Original story: Tech In Asia l Winston Zhang

Starting a bank is no small feat, especially when you’re 24 years old. And yet, this isn’t Jeremy Berger’s first rodeo, having already co-founded a peer-to-peer lending startup before.

That venture led Berger to cross paths with Vladislav Solodkiy and Igor Pesin, who were investors with fintech fund Life Sreda. After a meeting at a fintech conference in Las Vegas, Berger asked them to invest in his startup. He didn’t get the money, but he left a strong impression.

Solodkiy and Pesin told him, “We like you as an entrepreneur. If you ever come to Singapore, let’s reconnect and see what happens.” Not long after, Berger found himself in search of a different environment and challenge, so he move from the US to the city-state.

“I came here on a blind leap of faith, with no job offers on the table,” Berger tells Tech In Asia. “It was super nerve-wracking for me. In your early 20s, you can have a big risk appetite, but at the same time, you need some security and stability.”


He arrived in late 2017 and spent a couple of months navigating the ecosystem. He got some job offers, but eventually found Solodkiy and Pesin’s idea irresistible. Berger knew what his next step was going to be, and it involved small and medium-sized enterprises (SMEs).

Arival Bank’s co-founder&COO Jeremy Berger

In Singapore, “99.9 percent of all businesses are SMEs,” while in the US, “28 million small businesses exist; they’ve been the backbone of the economy for as long as we can remember,” according to Berger.

He also cited a study from Ernst & Young which found that “99.5 percent of businesses in the G7 countries are SMEs, and 50 percent of them are underserved in terms of having access to different financial tools and banking products. It’s a global problem that we’re trying to help solve.”

As the COO of Arival Bank, Berger hopes to be part of the solution.

Arival aims to provide a banking platform that caters to SMEs, freelancers, and crypto-related firms. Traditional banks are reluctant to work with such non-traditional businesses largely because they’re unfamiliar with the potential risks.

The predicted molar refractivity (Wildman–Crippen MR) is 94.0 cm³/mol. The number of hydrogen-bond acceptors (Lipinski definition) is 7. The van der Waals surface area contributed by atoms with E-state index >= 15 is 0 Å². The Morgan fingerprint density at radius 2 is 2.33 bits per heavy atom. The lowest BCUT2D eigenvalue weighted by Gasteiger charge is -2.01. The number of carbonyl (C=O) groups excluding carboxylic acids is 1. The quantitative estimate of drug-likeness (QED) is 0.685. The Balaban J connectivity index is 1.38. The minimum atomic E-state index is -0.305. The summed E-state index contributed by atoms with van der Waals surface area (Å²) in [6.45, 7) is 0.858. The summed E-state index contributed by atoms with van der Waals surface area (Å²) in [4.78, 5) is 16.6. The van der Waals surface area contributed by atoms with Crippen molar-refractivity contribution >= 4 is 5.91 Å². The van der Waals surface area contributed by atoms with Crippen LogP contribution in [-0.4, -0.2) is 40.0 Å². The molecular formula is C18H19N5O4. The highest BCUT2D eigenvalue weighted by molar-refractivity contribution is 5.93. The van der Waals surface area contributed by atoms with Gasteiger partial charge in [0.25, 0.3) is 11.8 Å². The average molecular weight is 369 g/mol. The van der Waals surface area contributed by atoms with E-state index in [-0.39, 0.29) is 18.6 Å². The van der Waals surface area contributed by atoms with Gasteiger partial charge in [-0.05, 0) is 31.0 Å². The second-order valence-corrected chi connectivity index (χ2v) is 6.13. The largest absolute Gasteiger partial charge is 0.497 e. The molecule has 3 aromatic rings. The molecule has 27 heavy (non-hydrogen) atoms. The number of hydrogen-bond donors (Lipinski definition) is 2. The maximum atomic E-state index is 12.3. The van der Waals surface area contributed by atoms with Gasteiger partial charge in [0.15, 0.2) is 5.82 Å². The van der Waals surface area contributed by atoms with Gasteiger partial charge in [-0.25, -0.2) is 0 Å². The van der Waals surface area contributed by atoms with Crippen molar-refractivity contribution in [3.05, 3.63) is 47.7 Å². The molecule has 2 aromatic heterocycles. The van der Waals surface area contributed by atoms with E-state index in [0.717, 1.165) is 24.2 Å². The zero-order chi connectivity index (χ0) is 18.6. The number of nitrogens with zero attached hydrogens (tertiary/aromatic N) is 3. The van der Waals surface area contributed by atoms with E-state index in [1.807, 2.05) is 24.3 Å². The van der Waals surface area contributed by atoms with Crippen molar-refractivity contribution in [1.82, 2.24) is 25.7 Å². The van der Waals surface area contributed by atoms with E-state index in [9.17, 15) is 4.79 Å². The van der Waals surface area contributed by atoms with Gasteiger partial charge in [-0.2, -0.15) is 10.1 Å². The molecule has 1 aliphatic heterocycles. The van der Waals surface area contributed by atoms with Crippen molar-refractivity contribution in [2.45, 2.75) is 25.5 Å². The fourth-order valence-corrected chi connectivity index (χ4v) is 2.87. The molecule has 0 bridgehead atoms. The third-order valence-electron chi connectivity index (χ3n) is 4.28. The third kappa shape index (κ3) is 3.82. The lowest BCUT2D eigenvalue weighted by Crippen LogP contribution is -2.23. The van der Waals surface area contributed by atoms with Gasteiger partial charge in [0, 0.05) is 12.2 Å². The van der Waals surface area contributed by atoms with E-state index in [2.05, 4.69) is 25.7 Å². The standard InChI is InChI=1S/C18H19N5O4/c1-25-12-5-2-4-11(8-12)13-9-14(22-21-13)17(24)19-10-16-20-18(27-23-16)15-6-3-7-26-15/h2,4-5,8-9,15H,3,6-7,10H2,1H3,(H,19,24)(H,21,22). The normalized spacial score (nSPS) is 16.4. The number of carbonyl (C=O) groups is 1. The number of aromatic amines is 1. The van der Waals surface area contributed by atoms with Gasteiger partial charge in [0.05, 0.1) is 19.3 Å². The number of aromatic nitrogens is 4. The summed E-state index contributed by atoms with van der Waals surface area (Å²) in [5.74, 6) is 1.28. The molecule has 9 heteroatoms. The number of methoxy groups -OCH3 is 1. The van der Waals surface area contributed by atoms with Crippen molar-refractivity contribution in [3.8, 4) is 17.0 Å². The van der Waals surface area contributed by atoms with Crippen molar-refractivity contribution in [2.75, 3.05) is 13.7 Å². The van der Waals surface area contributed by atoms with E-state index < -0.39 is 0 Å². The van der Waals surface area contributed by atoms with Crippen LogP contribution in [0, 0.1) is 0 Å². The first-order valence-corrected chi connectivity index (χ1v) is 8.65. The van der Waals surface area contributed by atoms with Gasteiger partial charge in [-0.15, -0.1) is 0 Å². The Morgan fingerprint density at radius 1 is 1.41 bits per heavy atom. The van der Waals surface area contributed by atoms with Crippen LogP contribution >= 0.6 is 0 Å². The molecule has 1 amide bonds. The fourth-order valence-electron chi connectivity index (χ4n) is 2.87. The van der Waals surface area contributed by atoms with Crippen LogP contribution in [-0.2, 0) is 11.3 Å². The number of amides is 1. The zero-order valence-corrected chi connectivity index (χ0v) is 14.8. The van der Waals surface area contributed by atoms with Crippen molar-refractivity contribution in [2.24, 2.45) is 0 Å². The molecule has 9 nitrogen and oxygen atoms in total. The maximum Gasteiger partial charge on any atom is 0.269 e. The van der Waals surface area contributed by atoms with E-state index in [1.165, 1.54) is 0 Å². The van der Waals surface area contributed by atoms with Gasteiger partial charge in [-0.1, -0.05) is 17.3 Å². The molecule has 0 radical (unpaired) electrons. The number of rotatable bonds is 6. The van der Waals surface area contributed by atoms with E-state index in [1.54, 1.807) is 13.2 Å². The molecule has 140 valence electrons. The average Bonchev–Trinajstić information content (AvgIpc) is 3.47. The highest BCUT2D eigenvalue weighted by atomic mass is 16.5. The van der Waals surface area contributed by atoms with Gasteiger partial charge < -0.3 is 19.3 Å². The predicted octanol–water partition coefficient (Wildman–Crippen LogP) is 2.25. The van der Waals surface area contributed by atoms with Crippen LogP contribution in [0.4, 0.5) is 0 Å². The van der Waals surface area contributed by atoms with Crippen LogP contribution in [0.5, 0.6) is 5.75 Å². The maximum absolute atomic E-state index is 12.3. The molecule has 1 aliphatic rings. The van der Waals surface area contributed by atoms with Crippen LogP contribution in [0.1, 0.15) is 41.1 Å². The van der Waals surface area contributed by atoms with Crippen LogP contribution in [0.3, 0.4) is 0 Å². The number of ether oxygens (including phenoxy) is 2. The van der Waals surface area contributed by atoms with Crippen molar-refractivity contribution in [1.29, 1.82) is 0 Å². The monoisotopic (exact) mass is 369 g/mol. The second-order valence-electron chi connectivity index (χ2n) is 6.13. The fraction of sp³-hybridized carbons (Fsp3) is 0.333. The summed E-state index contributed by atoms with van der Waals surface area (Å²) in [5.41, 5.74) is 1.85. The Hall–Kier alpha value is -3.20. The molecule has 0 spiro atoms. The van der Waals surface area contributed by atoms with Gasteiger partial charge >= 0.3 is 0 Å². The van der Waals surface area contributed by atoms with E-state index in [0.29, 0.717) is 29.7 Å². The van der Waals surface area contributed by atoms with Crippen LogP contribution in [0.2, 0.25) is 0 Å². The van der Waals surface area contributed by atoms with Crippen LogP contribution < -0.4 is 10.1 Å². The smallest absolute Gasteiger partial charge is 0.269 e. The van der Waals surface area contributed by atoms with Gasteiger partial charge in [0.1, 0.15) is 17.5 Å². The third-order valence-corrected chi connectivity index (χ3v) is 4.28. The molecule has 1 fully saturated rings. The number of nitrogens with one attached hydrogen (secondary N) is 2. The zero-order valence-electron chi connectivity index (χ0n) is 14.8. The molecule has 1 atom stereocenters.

Arival puts a heavy emphasis on building strong compliance procedures that are suited for SMEs and crypto businesses. To this end, the startup hired prominent compliance firms Promontory and DLA Piper to help develop a know-your-customer process that goes beyond what traditional banks do. Considering the “non-standard” nature of its clients, partnering with such prominent consultants helps to reassure regulators.

An open API strategy sets Arival apart. “Traditional banks don’t do a great job of delivering the best products and services all in one place or one platform. This means that these businesses are forced to go from bank to bank, fintech to fintech, to look for what they want — it’s a very chaotic experience. We’re asking the question: what if all your favorite fintechs existed on one bank?” says Berger. He hopes Arival can be a one-stop shop for all the fintech services that an SME could ever need.

The startup has identified a few key products, including lending, savings accounts, accounting services, and more. It plans to flesh out its product line with more partners. Currently, Arival is working with Mbanq, A.ID and IdentityMind.

From book to bank

Arival’s journey more or less began in October 2017, when Solodkiy published his book The First Fintech Bank’s Arival, which basically describes the concept of open API banking and how fintech firms and banks can collaborate.

He began hearing from many crypto businesses that detailed their issues with banks closing, freezing, or not even offering them accounts.

“We thought, why not build a bank?” Solodkiy says. “Initially, we thought about buying a small bank and changing its business model and technologies to serve these clients. However, we eventually realized that this wouldn’t do anything to shorten our time to market. For our goals, regulators told us that it would be easier to apply for a new license.”


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Our squad in #SanJuan for a week

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What followed was a lengthy and thorough process of identifying what suitable license to apply for. Eventually, the team decided on the International Financial Entity (IFE) license in Puerto Rico, a US territory. It’s an international banking license that allows financial institutions to work with clients from all across the world, all while under the sophisticated US banking system.

“We worked diligently for five months nonstop to develop a business plan,” recalls Berger. “Hundreds of pages, covering topics such as compliance policies, risk management, go-to-market strategy, financial model, capital structure — the whole nine yards. It took us a long time to get it to the level we wanted it to be.”

Arival hopes to receive the license by 1Q’2019.

Early wins and the future

The startup is seeing some progress — it has raised US$1 million in seed funding from Based on Blockchain Fund. Thousands of businesses have reached out and signed up for the bank’s waiting list. Arival’s business model is based on transaction fees and revenue sharing with fintech partners.

Looking ahead, Arival expects to secure US$10 to 15 million in series A funding, which it aims to close by early 2019.

In the next 12 months, the bank aims to be licensed in Europe as well as expand to different markets in Asia through joint ventures or sub-licensing to a third-party.

“We have the goal of becoming a global and digital bank that can serve businesses 100 percent online from any part of the world,” says Berger.

For any speaking engagements and presentations of the bank at your conference, please send us details of the event at book@ariv.al